Grand opening held for new Intermodal Center
Published 2:12 pm Friday, October 17, 2008
After months of set backs, Picayune’s Intermodal Center held its ribbon cutting ceremony Thursday morning.
The initial opening date for the center was set for January, but a few snags caused delays.
“It really hadn’t been in a timely manner. There’s been set backs,” said Mayor Greg Mitchell.
After the ceremonial ribbon cutting, the public got to tour the new building with its museum, waiting area and conference room. Most of the furniture is in the depot but some more is coming. Council member Jerry Bounds said Picayune Main Street purchased the benches in the waiting area. City Operations Manager Diane Miller said some glass cabinets are still to be constructed in the museum, and will also be funded by Picayune Main Street.
Construction on those cabinets will begin soon, said Rick Cagle. He said he will custom build the cabinets according to what items are donated for display.
Three collectors are donating a number of items for display in the museum once it is completed, including items from Lynn Crosby Gammill, Miller said. Items already slated for the collection are Shay whistles, a green chalk board from Picayune’s first train depot and some historic pictures.
Services to be offered at the center are still under consideration. The city council is scheduled to decide on those matters in executive session at its next meeting on Tuesday, Miller said.
Another item for city council consideration will be who will keep the center open and for what hours each day. Operation of the center will begin on a trial basis this week to gather information about how many passengers use the center. That information will be presented at the next council meeting, Miller said.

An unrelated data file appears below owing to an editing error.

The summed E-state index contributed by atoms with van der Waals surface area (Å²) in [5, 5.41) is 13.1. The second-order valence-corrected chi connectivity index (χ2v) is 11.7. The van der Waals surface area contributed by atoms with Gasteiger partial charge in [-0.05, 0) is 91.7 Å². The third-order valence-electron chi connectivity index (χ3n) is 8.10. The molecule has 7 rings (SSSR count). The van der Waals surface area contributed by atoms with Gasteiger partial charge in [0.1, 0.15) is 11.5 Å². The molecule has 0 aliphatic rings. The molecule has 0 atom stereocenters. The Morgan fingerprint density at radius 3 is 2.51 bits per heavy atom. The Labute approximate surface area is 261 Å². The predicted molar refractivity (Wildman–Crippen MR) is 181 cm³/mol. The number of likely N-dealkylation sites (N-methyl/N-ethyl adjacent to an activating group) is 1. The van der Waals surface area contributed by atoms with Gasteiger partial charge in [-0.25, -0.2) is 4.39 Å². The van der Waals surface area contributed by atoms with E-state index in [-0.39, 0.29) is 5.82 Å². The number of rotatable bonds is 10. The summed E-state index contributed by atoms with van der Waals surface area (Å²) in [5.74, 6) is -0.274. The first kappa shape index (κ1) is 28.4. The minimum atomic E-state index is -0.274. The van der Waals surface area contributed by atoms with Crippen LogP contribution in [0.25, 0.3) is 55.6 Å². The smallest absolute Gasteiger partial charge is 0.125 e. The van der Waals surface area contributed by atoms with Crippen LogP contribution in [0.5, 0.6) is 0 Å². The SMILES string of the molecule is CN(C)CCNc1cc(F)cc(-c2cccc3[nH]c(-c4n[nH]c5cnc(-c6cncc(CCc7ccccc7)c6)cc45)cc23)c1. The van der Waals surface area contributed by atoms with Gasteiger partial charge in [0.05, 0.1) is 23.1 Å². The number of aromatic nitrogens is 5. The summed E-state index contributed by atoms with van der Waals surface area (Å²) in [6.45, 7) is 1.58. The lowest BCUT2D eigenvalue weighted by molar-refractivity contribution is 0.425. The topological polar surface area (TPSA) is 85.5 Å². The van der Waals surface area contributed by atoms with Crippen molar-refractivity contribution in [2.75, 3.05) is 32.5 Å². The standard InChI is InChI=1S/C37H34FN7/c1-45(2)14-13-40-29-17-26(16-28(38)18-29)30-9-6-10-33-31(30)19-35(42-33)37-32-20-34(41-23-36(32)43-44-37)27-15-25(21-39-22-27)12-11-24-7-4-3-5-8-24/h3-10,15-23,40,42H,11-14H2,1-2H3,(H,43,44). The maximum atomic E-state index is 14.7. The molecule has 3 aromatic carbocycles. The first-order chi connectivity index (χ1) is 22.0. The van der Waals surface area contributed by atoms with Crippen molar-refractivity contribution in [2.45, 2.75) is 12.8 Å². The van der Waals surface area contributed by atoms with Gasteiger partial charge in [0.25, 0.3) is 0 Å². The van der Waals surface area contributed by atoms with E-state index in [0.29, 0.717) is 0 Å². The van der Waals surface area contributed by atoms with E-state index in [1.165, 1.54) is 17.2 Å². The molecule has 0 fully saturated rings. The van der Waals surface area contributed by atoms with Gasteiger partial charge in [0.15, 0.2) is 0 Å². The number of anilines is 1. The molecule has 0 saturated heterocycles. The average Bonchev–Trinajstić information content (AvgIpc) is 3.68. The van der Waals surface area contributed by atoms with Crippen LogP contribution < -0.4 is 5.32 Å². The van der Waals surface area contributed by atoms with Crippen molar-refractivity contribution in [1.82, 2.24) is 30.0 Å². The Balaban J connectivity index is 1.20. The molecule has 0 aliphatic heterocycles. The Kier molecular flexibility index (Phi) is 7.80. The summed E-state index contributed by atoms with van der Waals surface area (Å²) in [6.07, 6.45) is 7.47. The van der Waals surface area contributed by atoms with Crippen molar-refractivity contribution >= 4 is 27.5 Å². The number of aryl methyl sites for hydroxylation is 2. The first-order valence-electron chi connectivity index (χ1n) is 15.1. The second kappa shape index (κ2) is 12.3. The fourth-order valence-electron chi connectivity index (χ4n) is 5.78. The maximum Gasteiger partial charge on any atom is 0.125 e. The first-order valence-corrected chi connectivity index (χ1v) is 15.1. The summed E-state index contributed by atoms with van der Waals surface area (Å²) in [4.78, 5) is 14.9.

Amtrak Media Relations Manager Marc Magliari said the station has two options for people to purchase tickets for the train. The city can set up an ATM-type machine that will allow passengers to purchase tickets, or, if the traffic in the center increases enough, a ticket office could manned.
Miller said the city will begin with the ATM machine, which should soon be in operation.
Bus travel will not be offered at the center at this time since Greyhound buses do not currently stop in Picayune. Miller said that sometime in 2005 the city received a letter from the bus company stating that fuel costs would cause the company to cease service in Picayune, Poplarville and Lumberton. A letter to request the continuation of the service has been sent to the company and the city is awaiting a response.
Picayune has had a number of train stations. The first was built in 1880 and stood until 1936. Another depot was built on U.S. 11 at the corner of West Canal, said Picayune historian David Stockstill. The old pavilion, now torn down, was adjacent to where the new center is located and was built in 1971, Stockstill said.
Now that the new center is operational, if only on a trial basis at press time, visitors to Picayune will be treated to a new Intermodal Center.
“We’re very pleased to have a new front door to Picayune,” Magliari said.